His son Junjun and wife Elenita – both similarly accused of plunder, graft, and corruption – may end up with a similar fate
Immediately following his election as vice president on May 10, 2010, Jejomar “Jojo” Binay – who was born Jesus Jose Cabauatan Binay – was a sure bet to be the sixteenth president of the Philippines six year later, in 2016. Binay announced his bid for the presidency – and started organizing and actively campaigning for the post – just days after being sworn in as vice president on June 30, 2010. At the time – and for quite a while – Jojo Binay was the man to beat for president in 2016.
But the almost six years of wait took its toll on Jojo Binay’s destiny: in the May 9, 2016 election, he garnered just a little over 5 million of the more than 43 million votes cast for president. His poor showing resulted from Jojo Binay’s utter lack of regard for reality.
Jojo Binay started his political career in early 1970 when he ran several times for a seat on the Makati city council, losing each time. In 1986, then-president Cory Aquino named him acting mayor of the city. Binay served as acting mayor until 1988 after which he was elected and reelected to serve until June 30, 1998. Due to term limits, his wife Elenita ran for the office and served from 1998 through 2001, when Jojo Binay returned to the post and served as mayor until June 30, 2010. Jojo Binay was elected vice president in 2010, and his son Junjun succeeded him as Makati mayor.
When he first sat in the Makati mayor’s office, Jojo Binay had very meager assets. The Binays (Jojo, his wife Elenita, and son Junjun) were able to build up tremendous wealth in both real estate and cash while serving as city mayor. Even before becoming the country’s vice president – while he was city mayor – Jojo Binay was hounded by charges filed against him with the Ombudsman for plunder, graft, and corruption – as were his wife and son. Jojo Binay routinely dismissed all charges as part of what he claimed was a “political demolition job” aimed at stalling his quest for higher office. He continued to disregard charges filed against him while serving as vice president. In addition, Jojo Binay ignored summons after summons for him to appear before a Senate Blue Ribbon committee investigation of the same accusations.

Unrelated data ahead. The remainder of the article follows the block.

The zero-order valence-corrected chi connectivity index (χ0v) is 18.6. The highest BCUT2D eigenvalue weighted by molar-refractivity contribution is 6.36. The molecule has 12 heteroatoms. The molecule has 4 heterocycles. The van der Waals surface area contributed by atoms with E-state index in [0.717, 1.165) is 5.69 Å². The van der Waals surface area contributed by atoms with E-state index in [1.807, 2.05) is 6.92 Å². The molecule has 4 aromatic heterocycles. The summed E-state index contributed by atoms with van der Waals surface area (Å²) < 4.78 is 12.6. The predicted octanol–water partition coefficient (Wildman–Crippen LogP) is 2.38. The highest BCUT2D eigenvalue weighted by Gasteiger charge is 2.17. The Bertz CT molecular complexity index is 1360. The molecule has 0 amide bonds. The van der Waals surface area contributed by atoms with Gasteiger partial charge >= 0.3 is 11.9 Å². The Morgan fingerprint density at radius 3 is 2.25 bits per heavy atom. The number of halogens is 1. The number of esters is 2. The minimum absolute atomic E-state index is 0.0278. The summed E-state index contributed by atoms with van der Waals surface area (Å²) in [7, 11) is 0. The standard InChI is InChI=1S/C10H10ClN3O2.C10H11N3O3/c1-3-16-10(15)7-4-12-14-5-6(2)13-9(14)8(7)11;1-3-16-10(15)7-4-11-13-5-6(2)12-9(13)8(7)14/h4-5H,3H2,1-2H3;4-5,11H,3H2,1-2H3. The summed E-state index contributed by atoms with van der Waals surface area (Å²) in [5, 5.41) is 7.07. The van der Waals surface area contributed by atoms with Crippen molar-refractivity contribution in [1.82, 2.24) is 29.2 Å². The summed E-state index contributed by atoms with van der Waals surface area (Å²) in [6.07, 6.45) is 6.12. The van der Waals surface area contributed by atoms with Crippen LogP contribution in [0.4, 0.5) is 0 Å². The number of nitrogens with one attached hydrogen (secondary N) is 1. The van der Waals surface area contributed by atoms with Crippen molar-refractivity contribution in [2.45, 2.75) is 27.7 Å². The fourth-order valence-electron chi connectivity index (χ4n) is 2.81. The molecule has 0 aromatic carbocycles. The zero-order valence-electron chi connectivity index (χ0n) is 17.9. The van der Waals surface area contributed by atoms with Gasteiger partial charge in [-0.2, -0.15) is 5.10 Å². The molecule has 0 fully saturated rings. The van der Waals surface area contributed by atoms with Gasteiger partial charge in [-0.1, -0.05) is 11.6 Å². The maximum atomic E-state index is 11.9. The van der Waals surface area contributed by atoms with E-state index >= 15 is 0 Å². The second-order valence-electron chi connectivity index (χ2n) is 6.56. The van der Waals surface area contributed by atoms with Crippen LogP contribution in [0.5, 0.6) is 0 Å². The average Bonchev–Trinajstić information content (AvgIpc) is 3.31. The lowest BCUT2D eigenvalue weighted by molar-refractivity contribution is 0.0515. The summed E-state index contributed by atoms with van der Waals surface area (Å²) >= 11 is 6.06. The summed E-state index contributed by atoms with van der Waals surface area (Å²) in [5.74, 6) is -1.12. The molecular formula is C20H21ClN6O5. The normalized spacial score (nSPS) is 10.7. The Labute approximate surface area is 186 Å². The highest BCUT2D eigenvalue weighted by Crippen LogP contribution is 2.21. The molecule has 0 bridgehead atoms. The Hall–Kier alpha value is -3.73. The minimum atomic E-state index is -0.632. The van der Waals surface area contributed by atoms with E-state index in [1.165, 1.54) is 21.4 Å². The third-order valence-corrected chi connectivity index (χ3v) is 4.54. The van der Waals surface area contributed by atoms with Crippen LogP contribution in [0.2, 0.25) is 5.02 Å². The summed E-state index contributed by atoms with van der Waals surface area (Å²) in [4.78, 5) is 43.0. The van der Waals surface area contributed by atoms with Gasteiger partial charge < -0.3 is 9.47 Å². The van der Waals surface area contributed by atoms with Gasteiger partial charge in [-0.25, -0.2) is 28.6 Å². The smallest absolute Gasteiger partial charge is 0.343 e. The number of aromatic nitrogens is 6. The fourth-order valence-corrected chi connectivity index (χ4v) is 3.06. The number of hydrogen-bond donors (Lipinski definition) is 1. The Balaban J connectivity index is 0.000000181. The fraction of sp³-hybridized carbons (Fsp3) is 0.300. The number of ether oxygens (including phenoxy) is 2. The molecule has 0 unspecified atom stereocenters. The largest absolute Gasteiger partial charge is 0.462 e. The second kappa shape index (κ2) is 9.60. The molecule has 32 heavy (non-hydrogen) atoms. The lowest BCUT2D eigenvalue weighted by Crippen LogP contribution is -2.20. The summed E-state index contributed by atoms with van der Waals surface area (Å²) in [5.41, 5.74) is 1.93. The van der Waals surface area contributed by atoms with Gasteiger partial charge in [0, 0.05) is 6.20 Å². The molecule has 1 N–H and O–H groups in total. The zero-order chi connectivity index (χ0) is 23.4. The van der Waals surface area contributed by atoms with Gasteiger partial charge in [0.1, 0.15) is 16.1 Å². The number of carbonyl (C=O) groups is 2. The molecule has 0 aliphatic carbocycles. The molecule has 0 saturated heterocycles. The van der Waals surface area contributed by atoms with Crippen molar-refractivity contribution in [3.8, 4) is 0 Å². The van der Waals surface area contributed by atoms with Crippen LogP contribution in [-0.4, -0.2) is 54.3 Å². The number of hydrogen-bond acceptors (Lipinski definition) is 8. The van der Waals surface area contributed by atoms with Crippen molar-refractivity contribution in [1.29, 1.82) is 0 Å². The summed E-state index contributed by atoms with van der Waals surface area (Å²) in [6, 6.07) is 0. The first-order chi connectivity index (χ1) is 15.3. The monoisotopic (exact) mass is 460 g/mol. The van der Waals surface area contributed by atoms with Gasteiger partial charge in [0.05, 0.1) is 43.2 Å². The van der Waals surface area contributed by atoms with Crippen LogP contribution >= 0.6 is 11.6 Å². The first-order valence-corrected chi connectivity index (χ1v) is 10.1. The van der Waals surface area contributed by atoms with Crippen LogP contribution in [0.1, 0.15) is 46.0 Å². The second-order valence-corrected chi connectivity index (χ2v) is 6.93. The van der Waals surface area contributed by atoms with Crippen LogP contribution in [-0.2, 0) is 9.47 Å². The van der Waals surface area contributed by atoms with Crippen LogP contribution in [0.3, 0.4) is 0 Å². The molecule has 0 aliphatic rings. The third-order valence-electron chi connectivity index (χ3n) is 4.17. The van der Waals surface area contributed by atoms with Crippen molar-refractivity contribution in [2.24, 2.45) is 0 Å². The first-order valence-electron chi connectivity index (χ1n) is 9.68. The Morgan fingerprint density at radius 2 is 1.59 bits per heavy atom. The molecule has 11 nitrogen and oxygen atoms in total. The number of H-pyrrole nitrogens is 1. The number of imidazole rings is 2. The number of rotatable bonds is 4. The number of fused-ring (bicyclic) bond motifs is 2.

During the presidential campaign, Jojo Binay promised a better life for Filipinos once elected. He told of his life as a poor orphaned boy growing up even poorer, and making his riches through hard work. What people could not understand is how a person whose only occupation in life is to engage in politics could get extremely wealthy through “hard work.”
Left unanswered and un-refuted, the accusations against the Binays began to gain credence. Supporter after supporter started abandoning Jojo Binay’s presidential campaign, and leagues of campaign workers began jumping off his floundering campaign ship.
His campaign slogan “Life will get better with Jojo Binay!” suddenly lacked meaning to voters. His not-so-affable stature contributed to his shortcoming. People just could not believe that this short, dark, unassuming person was capable of giving them a better life, what with all the legal problems he was running up against. Jojo Binay tried to portray a better image of his self, but failed miserably.
When he steps down from the vice presidency at the end of June this year, Jojo Binay will have to face reality: multiple charges for plunder, graft, and corruption will be filed against him at the Sandiganbayan by the country’s Ombudsman. Plunder – under Philippine law – is a nonbailable offense.
Asked about his fate when those charges are submitted to the Sandiganbayan, Jojo Binay was quoted as telling newsmen: “I’m a practicing lawyer. A lawyer knows when he will win and when he will lose a case.” Any sane person – lawyer or otherwise – will tell you that Jojo Binay needs to get off his high horse and be real.